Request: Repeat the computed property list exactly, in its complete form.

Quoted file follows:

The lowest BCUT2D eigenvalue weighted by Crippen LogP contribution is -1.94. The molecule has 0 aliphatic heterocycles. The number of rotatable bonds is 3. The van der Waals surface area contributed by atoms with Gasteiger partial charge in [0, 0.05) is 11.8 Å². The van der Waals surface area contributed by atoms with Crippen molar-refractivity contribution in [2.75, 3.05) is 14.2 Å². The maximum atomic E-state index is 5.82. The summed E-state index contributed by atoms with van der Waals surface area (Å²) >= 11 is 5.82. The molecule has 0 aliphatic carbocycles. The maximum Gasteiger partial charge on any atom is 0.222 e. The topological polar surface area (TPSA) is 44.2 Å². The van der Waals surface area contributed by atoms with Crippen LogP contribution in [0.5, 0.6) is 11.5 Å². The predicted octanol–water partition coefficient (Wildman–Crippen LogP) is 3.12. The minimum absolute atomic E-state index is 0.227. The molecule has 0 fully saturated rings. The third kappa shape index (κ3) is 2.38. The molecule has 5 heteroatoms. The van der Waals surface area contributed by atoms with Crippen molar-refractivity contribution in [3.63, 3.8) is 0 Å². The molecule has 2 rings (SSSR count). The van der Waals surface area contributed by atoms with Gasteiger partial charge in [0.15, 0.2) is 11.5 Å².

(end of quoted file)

The lowest BCUT2D eigenvalue weighted by Crippen LogP contribution is -1.94. The molecule has 0 aliphatic heterocycles. The number of rotatable bonds is 3. The van der Waals surface area contributed by atoms with Gasteiger partial charge in [0, 0.05) is 11.8 Å². The van der Waals surface area contributed by atoms with Crippen molar-refractivity contribution in [2.75, 3.05) is 14.2 Å². The maximum atomic E-state index is 5.82. The summed E-state index contributed by atoms with van der Waals surface area (Å²) >= 11 is 5.82. The molecule has 0 aliphatic carbocycles. The maximum Gasteiger partial charge on any atom is 0.222 e. The topological polar surface area (TPSA) is 44.2 Å². The van der Waals surface area contributed by atoms with Crippen LogP contribution in [0.5, 0.6) is 11.5 Å². The predicted octanol–water partition coefficient (Wildman–Crippen LogP) is 3.12. The minimum absolute atomic E-state index is 0.227. The molecule has 0 fully saturated rings. The third kappa shape index (κ3) is 2.38. The molecule has 5 heteroatoms. The van der Waals surface area contributed by atoms with Crippen molar-refractivity contribution in [3.63, 3.8) is 0 Å². The molecule has 2 rings (SSSR count). The van der Waals surface area contributed by atoms with Gasteiger partial charge in [0.15, 0.2) is 11.5 Å².